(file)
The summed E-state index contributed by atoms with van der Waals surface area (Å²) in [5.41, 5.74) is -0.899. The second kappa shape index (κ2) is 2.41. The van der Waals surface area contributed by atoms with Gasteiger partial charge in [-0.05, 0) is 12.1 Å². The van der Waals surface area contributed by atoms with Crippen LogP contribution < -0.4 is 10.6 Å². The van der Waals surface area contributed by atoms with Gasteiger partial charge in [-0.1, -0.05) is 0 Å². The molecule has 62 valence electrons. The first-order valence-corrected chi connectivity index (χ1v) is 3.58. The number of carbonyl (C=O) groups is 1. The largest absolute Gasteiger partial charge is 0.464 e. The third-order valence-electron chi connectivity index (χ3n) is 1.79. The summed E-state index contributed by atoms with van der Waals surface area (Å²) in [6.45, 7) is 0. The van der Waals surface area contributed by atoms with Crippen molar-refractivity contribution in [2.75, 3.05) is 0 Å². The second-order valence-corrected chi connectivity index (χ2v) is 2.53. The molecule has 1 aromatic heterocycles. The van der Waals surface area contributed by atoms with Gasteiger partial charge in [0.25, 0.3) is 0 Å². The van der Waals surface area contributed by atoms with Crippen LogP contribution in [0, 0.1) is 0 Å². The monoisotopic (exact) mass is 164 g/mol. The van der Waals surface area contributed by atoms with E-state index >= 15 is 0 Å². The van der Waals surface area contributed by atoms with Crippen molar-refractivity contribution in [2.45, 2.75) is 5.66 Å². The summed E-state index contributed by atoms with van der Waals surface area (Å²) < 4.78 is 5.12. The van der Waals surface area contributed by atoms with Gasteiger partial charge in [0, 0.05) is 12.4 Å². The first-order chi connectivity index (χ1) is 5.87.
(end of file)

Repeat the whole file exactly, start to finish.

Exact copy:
The summed E-state index contributed by atoms with van der Waals surface area (Å²) in [5.41, 5.74) is -0.899. The second kappa shape index (κ2) is 2.41. The van der Waals surface area contributed by atoms with Gasteiger partial charge in [-0.05, 0) is 12.1 Å². The van der Waals surface area contributed by atoms with Crippen LogP contribution < -0.4 is 10.6 Å². The van der Waals surface area contributed by atoms with Gasteiger partial charge in [-0.1, -0.05) is 0 Å². The molecule has 62 valence electrons. The first-order valence-corrected chi connectivity index (χ1v) is 3.58. The number of carbonyl (C=O) groups is 1. The largest absolute Gasteiger partial charge is 0.464 e. The third-order valence-electron chi connectivity index (χ3n) is 1.79. The summed E-state index contributed by atoms with van der Waals surface area (Å²) in [6.45, 7) is 0. The van der Waals surface area contributed by atoms with Crippen molar-refractivity contribution in [2.75, 3.05) is 0 Å². The second-order valence-corrected chi connectivity index (χ2v) is 2.53. The molecule has 1 aromatic heterocycles. The van der Waals surface area contributed by atoms with Gasteiger partial charge in [0.25, 0.3) is 0 Å². The van der Waals surface area contributed by atoms with Crippen LogP contribution in [0, 0.1) is 0 Å². The monoisotopic (exact) mass is 164 g/mol. The van der Waals surface area contributed by atoms with E-state index >= 15 is 0 Å². The van der Waals surface area contributed by atoms with Crippen molar-refractivity contribution in [2.45, 2.75) is 5.66 Å². The summed E-state index contributed by atoms with van der Waals surface area (Å²) < 4.78 is 5.12. The van der Waals surface area contributed by atoms with Gasteiger partial charge in [0, 0.05) is 12.4 Å². The first-order chi connectivity index (χ1) is 5.87.